This year marks a rather illustrious change in our household. We will be celebrating two graduations. My daughter graduates from Ball State University, and my son will graduate (we hope and pray) from Brownsburg High School. In short, life is moving full-speed ahead and my wife and I, by August, hope to experience the joys of an “empty nest” after our daughter gets a job and our son leaves for college, preferably a college that is far away and will take days to transit.
We are not saddened by these changes, but celebrate them with the aplomb and energies of two older people who crave silence. My wife and I also hope to visit our basement soon – a space we have not seen in years, but by faith believe still exists and we wish to inhabit.
Our goal will be to ensure that our graduates do not move back into the basement – and toward that end, we dream of remodeling it to “old folk” specs, complete with massage recliners, large screen TV and a surround-sound stereo system that can cut through our hearing aids.
Graduations may be a remarkable achievement for the young and should always be recognized and celebrated in church. But I would maintain that graduations are far more impressive to the parents who financed them. In fact, I’m amazed I was able to write all of those checks, that my wife and I were able to live for four years on bread and water, and that our cars still run, despite being held together with duct tape. I’m proud of my children for showing me the path to humility. I could have taken a vow of poverty during these college years and been perfectly at home among my Catholic friends in the monastic orders.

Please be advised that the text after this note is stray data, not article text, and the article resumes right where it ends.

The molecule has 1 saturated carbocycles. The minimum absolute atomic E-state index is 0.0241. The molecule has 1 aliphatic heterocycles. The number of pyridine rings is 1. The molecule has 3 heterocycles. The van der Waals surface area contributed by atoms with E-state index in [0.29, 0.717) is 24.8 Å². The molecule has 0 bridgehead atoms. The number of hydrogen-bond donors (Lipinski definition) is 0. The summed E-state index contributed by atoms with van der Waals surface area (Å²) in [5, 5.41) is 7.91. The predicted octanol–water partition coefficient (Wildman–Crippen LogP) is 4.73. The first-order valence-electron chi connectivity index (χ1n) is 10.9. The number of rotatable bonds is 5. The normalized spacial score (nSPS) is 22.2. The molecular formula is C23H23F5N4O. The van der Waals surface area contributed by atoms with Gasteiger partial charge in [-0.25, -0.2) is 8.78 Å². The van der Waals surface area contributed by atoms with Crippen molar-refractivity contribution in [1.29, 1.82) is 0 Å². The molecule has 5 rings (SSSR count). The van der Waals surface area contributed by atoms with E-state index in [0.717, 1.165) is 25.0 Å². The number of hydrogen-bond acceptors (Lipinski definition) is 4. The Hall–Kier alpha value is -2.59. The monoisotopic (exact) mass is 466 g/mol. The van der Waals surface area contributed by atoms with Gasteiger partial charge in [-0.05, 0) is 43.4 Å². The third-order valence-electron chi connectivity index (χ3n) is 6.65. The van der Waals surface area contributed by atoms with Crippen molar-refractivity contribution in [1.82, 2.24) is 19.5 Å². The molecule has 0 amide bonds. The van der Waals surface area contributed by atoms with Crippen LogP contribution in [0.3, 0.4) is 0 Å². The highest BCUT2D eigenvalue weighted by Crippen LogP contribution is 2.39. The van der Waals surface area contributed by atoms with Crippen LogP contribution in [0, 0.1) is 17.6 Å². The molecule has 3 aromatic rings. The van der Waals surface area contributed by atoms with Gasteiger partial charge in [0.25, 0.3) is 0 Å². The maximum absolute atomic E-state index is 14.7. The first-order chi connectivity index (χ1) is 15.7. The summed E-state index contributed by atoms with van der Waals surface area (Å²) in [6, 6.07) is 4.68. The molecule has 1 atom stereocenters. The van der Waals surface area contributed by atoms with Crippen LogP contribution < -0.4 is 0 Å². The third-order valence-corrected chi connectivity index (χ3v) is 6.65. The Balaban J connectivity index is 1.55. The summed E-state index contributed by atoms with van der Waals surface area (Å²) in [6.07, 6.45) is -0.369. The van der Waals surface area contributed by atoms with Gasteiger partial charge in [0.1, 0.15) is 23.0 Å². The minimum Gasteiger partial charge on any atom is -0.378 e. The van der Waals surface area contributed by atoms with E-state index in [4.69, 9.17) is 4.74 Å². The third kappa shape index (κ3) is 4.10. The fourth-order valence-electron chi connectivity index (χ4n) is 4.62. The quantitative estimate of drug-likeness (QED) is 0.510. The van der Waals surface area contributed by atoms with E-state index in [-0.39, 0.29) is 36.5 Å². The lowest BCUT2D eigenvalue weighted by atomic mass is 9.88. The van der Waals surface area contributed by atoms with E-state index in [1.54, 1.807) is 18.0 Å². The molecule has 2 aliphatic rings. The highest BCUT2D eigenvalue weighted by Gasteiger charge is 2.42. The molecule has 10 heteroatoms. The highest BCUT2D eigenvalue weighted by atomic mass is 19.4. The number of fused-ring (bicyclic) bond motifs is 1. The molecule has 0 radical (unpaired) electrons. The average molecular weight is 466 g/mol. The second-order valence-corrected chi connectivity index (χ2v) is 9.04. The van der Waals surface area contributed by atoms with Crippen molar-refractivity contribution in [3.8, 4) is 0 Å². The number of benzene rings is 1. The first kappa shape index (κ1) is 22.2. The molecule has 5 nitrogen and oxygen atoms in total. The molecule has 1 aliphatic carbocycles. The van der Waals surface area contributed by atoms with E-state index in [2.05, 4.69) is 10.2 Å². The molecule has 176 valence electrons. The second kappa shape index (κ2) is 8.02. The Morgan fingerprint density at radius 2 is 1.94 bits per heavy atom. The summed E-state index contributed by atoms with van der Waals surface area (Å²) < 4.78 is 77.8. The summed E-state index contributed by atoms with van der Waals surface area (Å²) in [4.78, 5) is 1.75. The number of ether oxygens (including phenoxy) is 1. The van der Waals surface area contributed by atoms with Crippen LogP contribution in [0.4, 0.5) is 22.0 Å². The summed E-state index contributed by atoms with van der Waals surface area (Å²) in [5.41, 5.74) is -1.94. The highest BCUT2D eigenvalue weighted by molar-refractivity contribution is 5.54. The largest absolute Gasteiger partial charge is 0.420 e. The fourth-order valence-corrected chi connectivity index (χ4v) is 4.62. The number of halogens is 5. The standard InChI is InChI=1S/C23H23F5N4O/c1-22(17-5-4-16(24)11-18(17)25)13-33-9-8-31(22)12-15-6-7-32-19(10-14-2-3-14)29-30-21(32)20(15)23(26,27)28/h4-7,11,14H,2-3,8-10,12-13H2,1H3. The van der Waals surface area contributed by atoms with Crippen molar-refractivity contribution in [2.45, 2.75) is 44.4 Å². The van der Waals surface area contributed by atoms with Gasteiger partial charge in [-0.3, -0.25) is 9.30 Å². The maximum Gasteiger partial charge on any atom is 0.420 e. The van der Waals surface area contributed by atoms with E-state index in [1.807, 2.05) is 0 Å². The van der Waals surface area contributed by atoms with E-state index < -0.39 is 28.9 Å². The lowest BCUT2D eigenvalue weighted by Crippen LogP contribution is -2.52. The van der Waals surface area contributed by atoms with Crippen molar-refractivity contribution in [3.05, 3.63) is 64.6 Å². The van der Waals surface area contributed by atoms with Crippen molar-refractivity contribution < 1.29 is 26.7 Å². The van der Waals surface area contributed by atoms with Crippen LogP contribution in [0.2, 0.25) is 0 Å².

Graduations also remind me of many biblical transitions. The arduous journey out of Egypt comes to mind (though 40 years is a bit too long to earn a bachelors degree) and when the exiles returned from Babylon they celebrated by remodeling the old homestead. In our Christian understanding, I suppose death might be seen as a type of graduation. We walk from one stage to another and God hands us a diploma and says, “Well done.”
I hope everyone knows at least one graduate in the congregation. We would do well to say: “Congratulations!” A graduation is no small achievement. It marks an ability to finish and to complete. And this is a trait worth possessing in large quantity. Especially, if we yearn to finish our course, and to run our life’s race with confidence and joy.
But when you greet the graduates this year, don’t forget the parents. They are there – in the background. You’ll recognize them. They are the ones who are smiling.
Todd Outcalt, along with Michelle Knight, pastors Calvary UMC in Brownsburg and has written He Said, She Said: Biblical Stories from a Male and Female Perspective. Todd is the author of 22 other titles and writes regularly for magazines such as YouthWorker, Preaching, The Christian Science Monitor, and Rev!.